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India to adopt a new poverty line to identify poor
In India, so far the poverty line is measured only in terms of the food basket as per the standards laid down in 1998, an urban family (of five) earning Rs.2200 per month or less and a rural family (of five) earning Rs.1650 or less.
A FEW months back there was a news that India will go for a new measurement of the poverty line. This news has now become a reality. The Government has accepted the Tendulkar Committee Report in this respect. Before we look at what it is let us look at some of the aspects of the poverty line, and then how it is measured and constructed.
There is a distinction between absolute poverty indices and relative poverty indices. Relative poverty indices are also known as inequality indices. Poverty line is thus measured in terms of absolute poverty. Absolute poverty line can be lower than the lowest income and higher than the highest income.
There are no restrictions placed on it. This line is conceptually extraneous to the distribution of income. Even in some approaches the distribution may be used for determining its magnitude. It must also be remembered that poverty in the ultimate analysis is a relative concept. It is era-relative as well as society specific. Poverty line differs from era to era, and also from area to area, and country to country. This is so because of the different development levels and the consumption baskets. Even when we determine poverty line on a single criterion, poverty lines will be different for different states and communities. The planning commission in India, during the late seventies considered a poverty line and a modest (reduced) poverty line.
There are also distinctions between the line of poverty of primary poverty and the line of secondary poverty, or between poverty line and distribution line, or between poverty line and hunger line.
Since the size and consumption of the households do vary significantly, poverty line can be defined in terms of a person or a household. Different poverty lines can be fixed for different categories of households depending on their size in terms of the number of members. In India, only per capita household poverty line is used for measuring the extent of poverty, and also household poverty line for identifying the poor households.
Poverty line is considered in terms of private final consumption expenditure or disposable income. It is not discussed in terms of wealth or standard of living. In any given span of time there exists an absolute core of minimum living which everybody should enjoy. But then the question is what constitutes this minimal core? It is said that more money can enable an individual or a household escape from the poverty trap. In fact, there are a number of approaches for determining the poverty line.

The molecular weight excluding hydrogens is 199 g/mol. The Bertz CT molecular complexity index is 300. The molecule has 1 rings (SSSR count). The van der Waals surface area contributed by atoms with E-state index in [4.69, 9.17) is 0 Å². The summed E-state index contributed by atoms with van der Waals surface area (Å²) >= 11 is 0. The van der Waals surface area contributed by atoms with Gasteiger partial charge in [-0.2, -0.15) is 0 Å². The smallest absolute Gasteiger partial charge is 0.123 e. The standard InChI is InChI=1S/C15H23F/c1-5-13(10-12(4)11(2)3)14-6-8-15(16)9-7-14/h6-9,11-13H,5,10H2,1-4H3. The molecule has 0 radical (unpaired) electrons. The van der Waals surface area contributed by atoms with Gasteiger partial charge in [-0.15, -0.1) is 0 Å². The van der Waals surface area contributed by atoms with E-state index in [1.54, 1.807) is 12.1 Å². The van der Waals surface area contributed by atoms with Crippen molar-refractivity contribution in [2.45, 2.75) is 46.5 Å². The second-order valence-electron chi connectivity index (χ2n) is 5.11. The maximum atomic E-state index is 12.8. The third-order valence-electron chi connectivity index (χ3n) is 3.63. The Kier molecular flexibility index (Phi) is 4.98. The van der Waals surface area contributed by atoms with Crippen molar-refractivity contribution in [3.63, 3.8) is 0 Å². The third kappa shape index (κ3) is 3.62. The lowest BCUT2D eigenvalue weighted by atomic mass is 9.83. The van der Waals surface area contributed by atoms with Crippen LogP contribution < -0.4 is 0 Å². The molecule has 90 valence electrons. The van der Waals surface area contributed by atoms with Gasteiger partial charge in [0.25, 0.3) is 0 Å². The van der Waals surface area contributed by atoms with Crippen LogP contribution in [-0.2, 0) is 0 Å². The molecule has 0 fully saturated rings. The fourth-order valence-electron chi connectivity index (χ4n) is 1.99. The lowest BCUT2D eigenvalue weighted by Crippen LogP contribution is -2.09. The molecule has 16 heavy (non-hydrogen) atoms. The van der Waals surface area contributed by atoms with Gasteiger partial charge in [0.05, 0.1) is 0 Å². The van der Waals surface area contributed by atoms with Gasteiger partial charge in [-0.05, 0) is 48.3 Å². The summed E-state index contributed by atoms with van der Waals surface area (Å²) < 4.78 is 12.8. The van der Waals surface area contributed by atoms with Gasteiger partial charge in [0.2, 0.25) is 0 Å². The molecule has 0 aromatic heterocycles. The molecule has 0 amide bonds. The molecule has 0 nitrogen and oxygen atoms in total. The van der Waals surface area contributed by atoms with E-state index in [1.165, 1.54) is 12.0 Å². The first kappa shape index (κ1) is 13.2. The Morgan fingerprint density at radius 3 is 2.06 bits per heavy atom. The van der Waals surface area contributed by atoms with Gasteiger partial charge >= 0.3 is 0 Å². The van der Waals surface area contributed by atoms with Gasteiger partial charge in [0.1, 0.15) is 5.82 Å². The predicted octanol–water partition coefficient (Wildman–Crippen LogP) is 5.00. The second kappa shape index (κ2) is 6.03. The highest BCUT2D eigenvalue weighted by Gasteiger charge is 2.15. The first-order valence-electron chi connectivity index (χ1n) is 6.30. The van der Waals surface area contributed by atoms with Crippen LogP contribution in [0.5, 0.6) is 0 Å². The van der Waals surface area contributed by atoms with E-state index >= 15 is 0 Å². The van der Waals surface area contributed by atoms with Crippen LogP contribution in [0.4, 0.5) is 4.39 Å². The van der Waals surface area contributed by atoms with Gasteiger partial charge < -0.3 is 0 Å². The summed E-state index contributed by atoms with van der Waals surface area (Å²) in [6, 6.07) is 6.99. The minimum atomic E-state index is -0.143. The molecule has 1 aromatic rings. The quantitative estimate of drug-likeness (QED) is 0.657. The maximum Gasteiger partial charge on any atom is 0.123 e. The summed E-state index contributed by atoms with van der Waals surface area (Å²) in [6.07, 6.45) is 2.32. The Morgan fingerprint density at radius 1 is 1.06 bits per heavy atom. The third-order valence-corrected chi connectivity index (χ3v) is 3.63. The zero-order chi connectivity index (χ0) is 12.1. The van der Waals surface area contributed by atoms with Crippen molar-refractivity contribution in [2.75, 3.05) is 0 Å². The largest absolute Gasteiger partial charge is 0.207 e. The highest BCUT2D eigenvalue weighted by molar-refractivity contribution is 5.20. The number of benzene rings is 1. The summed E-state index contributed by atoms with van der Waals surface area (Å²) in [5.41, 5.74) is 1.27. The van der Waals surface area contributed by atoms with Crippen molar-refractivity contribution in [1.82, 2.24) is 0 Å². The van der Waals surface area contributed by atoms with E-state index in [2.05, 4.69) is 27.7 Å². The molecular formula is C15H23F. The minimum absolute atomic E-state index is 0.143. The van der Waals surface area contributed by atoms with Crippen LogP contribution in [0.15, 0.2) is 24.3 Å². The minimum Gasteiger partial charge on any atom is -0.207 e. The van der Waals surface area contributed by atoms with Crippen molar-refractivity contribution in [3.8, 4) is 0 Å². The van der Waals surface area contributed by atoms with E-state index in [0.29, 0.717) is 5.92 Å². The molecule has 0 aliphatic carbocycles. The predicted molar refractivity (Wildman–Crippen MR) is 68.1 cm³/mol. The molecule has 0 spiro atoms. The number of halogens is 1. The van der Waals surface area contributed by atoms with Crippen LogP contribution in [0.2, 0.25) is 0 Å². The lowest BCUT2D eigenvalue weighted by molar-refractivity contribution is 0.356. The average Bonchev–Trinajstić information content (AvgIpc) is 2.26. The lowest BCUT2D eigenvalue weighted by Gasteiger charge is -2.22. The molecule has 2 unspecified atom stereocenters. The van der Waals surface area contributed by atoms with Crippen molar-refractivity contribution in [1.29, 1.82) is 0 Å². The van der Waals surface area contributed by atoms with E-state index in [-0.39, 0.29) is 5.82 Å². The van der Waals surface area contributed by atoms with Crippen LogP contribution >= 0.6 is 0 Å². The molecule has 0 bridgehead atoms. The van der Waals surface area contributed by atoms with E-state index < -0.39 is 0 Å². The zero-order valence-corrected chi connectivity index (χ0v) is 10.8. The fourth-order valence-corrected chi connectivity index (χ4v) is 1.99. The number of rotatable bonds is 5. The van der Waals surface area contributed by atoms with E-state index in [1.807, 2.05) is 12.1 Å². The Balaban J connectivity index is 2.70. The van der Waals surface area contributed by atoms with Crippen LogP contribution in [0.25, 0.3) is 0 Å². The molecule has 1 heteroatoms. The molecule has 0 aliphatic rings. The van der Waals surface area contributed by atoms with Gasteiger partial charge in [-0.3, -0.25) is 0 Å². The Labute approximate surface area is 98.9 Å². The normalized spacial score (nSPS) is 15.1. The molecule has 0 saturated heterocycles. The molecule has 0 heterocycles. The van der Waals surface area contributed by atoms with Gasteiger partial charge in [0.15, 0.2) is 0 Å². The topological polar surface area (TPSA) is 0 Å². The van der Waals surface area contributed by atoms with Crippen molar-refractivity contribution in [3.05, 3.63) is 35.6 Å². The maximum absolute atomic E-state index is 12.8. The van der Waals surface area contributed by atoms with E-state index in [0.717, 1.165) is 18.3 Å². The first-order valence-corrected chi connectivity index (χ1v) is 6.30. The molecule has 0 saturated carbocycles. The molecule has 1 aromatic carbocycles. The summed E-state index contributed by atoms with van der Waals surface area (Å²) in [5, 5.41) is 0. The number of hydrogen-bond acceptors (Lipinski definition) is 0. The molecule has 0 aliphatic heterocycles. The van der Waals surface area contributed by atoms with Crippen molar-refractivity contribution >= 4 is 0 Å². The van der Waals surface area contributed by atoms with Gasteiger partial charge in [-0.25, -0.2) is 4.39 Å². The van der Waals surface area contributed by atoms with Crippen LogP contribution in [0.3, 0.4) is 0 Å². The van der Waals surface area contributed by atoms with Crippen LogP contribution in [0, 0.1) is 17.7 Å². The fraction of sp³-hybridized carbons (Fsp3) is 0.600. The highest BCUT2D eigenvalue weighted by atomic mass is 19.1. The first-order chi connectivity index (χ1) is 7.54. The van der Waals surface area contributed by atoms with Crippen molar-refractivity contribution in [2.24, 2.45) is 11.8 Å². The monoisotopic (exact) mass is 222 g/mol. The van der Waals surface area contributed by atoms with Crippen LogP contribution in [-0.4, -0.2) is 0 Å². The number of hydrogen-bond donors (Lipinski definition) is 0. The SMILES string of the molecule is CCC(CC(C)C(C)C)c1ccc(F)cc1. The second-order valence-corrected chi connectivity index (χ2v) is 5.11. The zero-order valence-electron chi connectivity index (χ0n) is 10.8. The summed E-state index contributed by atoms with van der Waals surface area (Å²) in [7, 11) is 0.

In all these approaches, the first step is the determination of minimal basket of goods and services. Quite often this basket is broken into (a) food basket, and (b) non-food basket, and we consider only the food basket. The next step is to work out the cost of the food basket, and the third step is to merge the cost of the food basket into total private consumption expenditure or income which is regarded as the poverty line. In this regard, there are some specific approaches that claim to have some scientific basis.
There are five such approaches:
1.Minimum Necessary Approach;
2.Minimum Sufficiency Approach;
3.Distribution Threshold Approach;
4.Committed Consumption Approach; and
5.Stated Minimum Approach.

All these approaches are based on the cost of the required food basket.
In India, so far the poverty line is measured only in terms of the food basket as per the standards laid down in 1998 according to which, an urban family (of five) earning Rs.2200 per month or less and a rural family (of five) earning Rs.1650 or less is poor. The new standards of the Planning Commission would consider more parameters than only the sufficient food basket for assessing poverty. Earlier a family was called poor if did not have the required income to buy sufficient food containing a minimum number of calories (2100 for urban areas and 2400 for rural areas) per day. Now, the minimum income required to rise above the poverty line, apart from food, would also depend on expenditure on education and health.
There will be no distinction between urban and rural households as far as the calorie intake is concerned. According to the new standards, the monthly incomes, both of the urban and rural areas, will be raised respectively to Rs. 3000 and Rs.2250. The new poverty estimate would not change the urban poverty figure but for rural India, the number of poor would increase from 28.3 per cent to 41.8 per cent. As many as 372 million Indians will be categorized as poor. It means that additional 97 million people would be classified as poor. The basic reason as to why this new estimation would be done is to go ahead with the overall development of the rural India essentially in terms of food, education, and health facilities.
As we have seen this revised measurement of poverty will surely increase the number of people below the poverty line, but there is a silver lining too in terms of the provision of subsidized food, education and health facilities to the poor to ameliorate their lot. But what is the guarantee that the benefits would surely reach the real and deserving poor of the country? There are in fact many non-friendly barriers that would obstruct the percolation of these benefits. The Government has to take strict measures to see that these barriers are not able to obstruct the whole process.
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